I’ve read enough books about creativity, flow, and innovation to know that the imaginary craft police are bound to join me. But I make them stand in the corner and be quiet. There’s no getting rid of them completely, they are just part of living in Creativeland. And guess what?

 

Once I shut them up, I enjoyed hemming instead of binding! I clipped the armhole curves at less than 1/8″ and pressed, folded over another 1/6″ layer, pressed and pinned, and edge stitched them on my sewing machine.

 

I added the ruffled eyelet trim (right side of eyelet facing wrong side of dress) to sweeten up the whole thing and give it a daintier look. Boil the teakettle! Bring on the crumpets!

 

I used this tutorial to learn how to hand-sew a thread chain to use as a button loop. It is very delicate because I used sewing thread. If it breaks, I will probably re-sew it using embroidery floss or cotton perle instead of thread. Or I might use this sewn button loop tutorial which looks strong and crisp.


And finally, the skirt has a 1/2″ double folded hem. I love how the eyelet peeks out. It’s a little strange that I see smiley faces in the shape of the lace eyelets, but I guess that’s better than frowny faces, right?


Thank you for visiting me today. What are you making? Have the imaginary craft police ever visited you? How do you shut them down? 

In stitches, 

Sara

book talk · craft writing · crochet · pattern

In the Press: “The Romance of Crochet”

Hi Crocheters,

I Like Crochet Magazine published my article, “The Romance of Crochet” in their February 2016 issue, available now!

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In it, I talk about the unique nature of crochet as a craft and put a different spin on making romantic gifts for our “valentines.” Here’s a little excerpt:

Giving the gift of handmade offers more than picking out an item and spending money. You are giving of your skill, your time and effort, and your loving care for the receiver. That’s pretty romantic, if you ask me!

On Valentine’s Day we tend to focus on sweethearts, spouses, or romantic crushes, but take a moment to think of the other valentines in your life. The ones whose love is supportive, steadfast, and always with us. I’m thinking of our moms, sisters, daughters, and BFF’s. Those who understand, who help, and who encourage us through life’s turbulence. This year, consider making a romantic–in the crocheted sense–gift for one of these wonderful women in your life.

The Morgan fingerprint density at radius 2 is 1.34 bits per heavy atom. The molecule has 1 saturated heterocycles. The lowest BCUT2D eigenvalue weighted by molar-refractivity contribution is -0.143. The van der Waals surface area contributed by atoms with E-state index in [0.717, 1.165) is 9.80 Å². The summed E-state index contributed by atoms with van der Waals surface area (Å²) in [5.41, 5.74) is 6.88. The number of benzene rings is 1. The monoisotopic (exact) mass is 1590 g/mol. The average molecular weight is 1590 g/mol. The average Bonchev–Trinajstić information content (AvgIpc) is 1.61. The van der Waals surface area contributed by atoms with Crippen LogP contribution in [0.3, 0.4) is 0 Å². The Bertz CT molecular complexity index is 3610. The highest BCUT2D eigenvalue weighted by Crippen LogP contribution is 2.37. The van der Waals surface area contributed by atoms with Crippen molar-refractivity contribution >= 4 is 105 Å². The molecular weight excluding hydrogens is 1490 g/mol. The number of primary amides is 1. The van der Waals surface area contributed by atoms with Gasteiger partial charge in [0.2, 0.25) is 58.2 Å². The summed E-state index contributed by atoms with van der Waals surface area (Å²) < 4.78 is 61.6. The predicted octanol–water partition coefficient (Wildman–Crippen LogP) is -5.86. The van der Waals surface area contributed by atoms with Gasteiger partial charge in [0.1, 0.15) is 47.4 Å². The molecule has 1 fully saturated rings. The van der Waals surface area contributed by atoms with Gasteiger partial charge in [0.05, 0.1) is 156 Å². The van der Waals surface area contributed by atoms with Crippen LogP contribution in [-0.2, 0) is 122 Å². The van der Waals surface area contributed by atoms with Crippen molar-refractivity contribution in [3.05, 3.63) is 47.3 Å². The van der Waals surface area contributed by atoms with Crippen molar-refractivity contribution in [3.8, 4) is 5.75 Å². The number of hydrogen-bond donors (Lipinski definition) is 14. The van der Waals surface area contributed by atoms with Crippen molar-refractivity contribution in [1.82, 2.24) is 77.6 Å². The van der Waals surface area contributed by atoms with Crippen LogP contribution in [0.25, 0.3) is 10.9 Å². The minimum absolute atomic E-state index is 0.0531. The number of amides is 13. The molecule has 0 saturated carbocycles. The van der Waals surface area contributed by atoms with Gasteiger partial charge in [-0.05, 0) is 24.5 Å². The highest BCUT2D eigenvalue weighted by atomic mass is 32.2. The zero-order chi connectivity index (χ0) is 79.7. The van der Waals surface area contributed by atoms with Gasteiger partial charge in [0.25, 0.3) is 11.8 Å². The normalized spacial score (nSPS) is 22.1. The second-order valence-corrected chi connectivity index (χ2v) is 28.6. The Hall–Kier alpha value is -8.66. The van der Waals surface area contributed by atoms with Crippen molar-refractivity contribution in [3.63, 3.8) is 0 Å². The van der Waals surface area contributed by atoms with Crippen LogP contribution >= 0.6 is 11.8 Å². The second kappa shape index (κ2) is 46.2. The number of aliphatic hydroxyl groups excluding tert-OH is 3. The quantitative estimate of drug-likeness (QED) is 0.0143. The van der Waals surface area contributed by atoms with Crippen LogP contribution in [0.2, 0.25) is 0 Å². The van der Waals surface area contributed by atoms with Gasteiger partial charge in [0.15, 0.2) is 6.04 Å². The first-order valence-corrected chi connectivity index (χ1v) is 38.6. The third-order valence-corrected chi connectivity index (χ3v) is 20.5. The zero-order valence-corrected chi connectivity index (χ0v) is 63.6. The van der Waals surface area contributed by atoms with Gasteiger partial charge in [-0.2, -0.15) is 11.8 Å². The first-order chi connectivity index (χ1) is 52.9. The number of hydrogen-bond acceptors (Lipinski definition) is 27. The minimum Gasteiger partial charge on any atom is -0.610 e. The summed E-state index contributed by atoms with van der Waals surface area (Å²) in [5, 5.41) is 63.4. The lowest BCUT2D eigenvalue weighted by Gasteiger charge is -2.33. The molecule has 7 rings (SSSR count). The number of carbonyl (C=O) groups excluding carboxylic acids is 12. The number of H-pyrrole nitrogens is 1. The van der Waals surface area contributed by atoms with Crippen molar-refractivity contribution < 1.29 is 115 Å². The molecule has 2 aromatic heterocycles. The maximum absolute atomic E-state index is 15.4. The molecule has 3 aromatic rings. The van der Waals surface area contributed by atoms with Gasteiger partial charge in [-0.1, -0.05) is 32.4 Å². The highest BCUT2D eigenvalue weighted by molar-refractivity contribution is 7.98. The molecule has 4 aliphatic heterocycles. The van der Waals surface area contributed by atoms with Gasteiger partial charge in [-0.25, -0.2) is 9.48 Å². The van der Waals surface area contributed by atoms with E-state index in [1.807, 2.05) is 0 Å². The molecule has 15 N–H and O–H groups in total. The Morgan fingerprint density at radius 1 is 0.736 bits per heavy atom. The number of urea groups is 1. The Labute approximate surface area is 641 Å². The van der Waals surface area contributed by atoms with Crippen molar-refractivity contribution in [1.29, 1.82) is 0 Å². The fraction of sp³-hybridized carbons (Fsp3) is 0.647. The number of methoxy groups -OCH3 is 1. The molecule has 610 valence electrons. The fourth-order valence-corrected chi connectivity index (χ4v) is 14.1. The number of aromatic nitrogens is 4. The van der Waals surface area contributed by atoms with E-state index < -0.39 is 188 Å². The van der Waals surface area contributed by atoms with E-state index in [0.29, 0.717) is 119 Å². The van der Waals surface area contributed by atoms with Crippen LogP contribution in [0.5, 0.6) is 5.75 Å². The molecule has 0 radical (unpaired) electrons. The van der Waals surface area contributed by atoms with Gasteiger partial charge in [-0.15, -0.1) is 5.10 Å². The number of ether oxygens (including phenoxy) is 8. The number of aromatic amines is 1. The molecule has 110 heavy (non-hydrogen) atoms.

I also got a chance to talk about Poetic Crochet and some of the thoughts that went into developing the concept of the book and working toward my vision of presenting crochet in all its romance and loveliness. Don’t miss it!

PC_2b

Happy Stitching,

Sara Kay

craft writing · crochet · crochet pattern · design process · free pattern · one skein wonder · pattern

Ellie Headband

Hi. Thanks for visiting!

Ellie is a low-stress bit of crocheted fun that I’m very excited to share with you.

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I’m going to chat a little about the idea behind the design, but if you want to get straight to the juicy stuff, the pattern download awaits you at the bottom of the post. If your scroll wheel spins wildly out of control while I’m in mid-sentence, you won’t hurt my feelings. ♥ ♥ ♥
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For months, I admired all the cute turban-style headbands I was seeing on Pinterest, in boutique shops like Francesca’s, Anthro online, (which I troll for the pretties but have never visited a brick-and-mortar store) and of course in mass-market discount stores as well. DSCN0238

I found a few sewing tutorials for making them from 2 tubes of fabric crossed over one another and sewn together with a seam at the back. Ever intrigued by the the voodoo magic of twisting rectangles into something interesting and wearable, [Knitters, see Miss Sadie. Crocheters, see Pip & Emma.] I thought, okay I’m in.

I thought that in crochet, there might be an even easier to create the wrap top without having to stitch 2 separate strips.

There is.
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By crocheting a single long strip…

centering it at the nape of your neck…

criss-crossing into a full twist at your forehead….

stitching down the two short ends to the opposite sides of the band…

and turning the headband right side out…

you get the turban twist from a single strip with no visible stitching!

This method is nice because you can size it perfectly to your [daughter’s/sister’s/roommate’s] head and there’s no double-thickness of crochet fabric beneath you fashionably messy bun or pony tail.

The stitch pattern is just alternate rows of half-double crochet with single crochet which gives a surprisingly nice fabric with a honeycomb look. It’s plain enough to show the knot design, textured enough to keep it interesting, and has enough flexibility to allow the crossed strips to squish softly together without flipping over or pinching over in an awkward way.2

Fun to design! And fun for you to make, I hope!

Here’s the PDF pattern download, just for you.

Ellie Headband

♥ knit, crochet, love; rep from ♥ forever.

Sara Kay